Fortunately for Rauner, his missteps might not cost the him office. According to a February poll from the Paul Simon Public Policy Institute at Southern Illinois University, Rauner leads State Representative Jeanne Ives, 51-31 percent. With a sample of 259 Republican voters, more than 18 percent remained undecided.
Ives, a three-term assemblywoman from the western Chicago suburbs, has crafted a campaign targeting social conservatives in down state Illinois. She’s criticized Rauner for failing to deliver on spending cuts or holding government agencies accountable. In a controversial television advertisement, a pro-Ives group attacked Rauner on policies ranging from transgender bathrooms to sanctuary cities. The Republican Party has increased its presence in rural Illinois in recent years, which could benefit Ives. However, Rauner has far outspent Ives, raising more than $103 million, with more than half coming from his own fortune. Conversely, Ives has only reached $3.8 million, placing her in an uphill battle.
The top Democratic nominee, J.B. Pritzker, is a multi-billionaire scion from a powerful Chicago family. Pritzker has been a major figure in Democratic fundraising circles, while his older sister, Penny Pritzker, served as President Barack Obama’s Commerce Secretary during his second-term. With a personal wealth of $3.5 billion, Pritzker has used more than $63 million of his own money for the campaign. Yet his finances have become a point of contention: A March news story highlighted his offshore bank accounts, he has not yet released his tax returns, and he was caught on an FBI wiretap in 2008 discussing campaign funding and available statewide offices with former Illinois Governor Rob Blagojevich. Blagojevich, was sentenced to 14 years in jail on federal corruption charges after he tried to sell President Barack Obama’s vacant senate seat in 2008.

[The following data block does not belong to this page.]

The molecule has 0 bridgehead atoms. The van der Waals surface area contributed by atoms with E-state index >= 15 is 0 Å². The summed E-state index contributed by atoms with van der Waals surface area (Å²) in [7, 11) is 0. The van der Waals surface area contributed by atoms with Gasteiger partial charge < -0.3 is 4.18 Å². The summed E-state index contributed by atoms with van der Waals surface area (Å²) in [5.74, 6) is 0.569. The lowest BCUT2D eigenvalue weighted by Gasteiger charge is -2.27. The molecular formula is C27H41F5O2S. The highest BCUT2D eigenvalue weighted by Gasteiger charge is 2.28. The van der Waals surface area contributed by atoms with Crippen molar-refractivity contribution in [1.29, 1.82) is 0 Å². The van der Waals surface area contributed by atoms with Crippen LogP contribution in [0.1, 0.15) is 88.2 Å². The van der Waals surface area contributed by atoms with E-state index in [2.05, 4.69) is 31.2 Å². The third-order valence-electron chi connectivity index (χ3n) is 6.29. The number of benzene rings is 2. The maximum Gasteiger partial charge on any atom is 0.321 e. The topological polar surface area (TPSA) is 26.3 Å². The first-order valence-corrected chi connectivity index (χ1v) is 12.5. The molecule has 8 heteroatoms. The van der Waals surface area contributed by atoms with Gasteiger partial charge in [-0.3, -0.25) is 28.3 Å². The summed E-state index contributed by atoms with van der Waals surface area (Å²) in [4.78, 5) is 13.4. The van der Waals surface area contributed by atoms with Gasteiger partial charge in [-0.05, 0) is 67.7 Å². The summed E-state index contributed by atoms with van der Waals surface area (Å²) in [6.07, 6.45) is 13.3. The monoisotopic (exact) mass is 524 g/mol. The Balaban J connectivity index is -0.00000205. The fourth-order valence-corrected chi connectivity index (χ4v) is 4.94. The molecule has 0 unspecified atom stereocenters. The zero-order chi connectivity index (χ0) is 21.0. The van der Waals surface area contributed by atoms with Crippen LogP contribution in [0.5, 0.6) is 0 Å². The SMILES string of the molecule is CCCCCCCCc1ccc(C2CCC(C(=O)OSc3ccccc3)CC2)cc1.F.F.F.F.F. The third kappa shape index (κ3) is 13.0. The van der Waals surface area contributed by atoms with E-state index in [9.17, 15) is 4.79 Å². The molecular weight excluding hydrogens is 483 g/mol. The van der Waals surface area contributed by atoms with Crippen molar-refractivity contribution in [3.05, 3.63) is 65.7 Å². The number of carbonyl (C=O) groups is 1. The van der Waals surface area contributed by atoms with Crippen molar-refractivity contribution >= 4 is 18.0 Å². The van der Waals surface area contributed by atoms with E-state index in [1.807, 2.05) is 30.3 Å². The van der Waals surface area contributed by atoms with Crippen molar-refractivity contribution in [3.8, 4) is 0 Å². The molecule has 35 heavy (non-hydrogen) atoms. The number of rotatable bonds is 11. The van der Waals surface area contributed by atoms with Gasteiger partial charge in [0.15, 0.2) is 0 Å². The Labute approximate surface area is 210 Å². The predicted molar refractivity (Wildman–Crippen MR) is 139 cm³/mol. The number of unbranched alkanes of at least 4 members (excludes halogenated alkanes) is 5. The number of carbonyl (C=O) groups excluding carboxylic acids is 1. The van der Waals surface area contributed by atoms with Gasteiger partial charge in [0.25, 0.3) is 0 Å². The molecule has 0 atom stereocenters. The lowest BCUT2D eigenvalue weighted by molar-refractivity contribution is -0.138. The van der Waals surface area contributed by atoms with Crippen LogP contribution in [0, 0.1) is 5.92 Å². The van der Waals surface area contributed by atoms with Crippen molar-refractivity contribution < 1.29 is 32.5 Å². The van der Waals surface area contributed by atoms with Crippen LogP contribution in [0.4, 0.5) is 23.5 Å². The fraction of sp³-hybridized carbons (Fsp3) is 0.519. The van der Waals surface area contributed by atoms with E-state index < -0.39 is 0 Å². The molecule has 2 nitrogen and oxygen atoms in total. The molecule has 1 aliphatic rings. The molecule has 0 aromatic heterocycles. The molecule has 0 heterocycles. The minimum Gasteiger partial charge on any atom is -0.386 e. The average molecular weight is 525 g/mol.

Pritzker also maintains a close relationship with Michael Madigan, Illinois House Speaker and Chairman of the State Democratic Party. Madigan is the longest-serving leader in any federal or state legislative body in U.S. history. He’s among the most powerful politicians in Illinois, known for steamrolling opponents and wielding heavy influence over legislation. His shadow looms large in this primary, even though allegations connecting him to impropriety have emerged.
In the SIU poll, which sampled 472 voters, Pritzker has 31 percent support among Democrats, with nearly a quarter undecided. Trailing behind the billionaire is State Senator Daniel Biss of Evanston, a progressive candidate who wants to collect tax money from financial transactions on the Board of Trade and Mercantile Exchange. He once ran a Super PAC for Madigan, whose funding apparatus gave Biss more than $220,000 to help him win in 2010. However, his liberal bona fides have come under fire after he cosponsored a bill limiting the growth of retirement annuities for state employee pensions. The Illinois State Supreme Court struck down the legislation on constitutional grounds in 2015. Biss said he regrets the co-sponsorship but he still wants to reduce debts in the state retirement system. With roughly $5 million in campaign funding, he falls well short of Pritzker’s resources.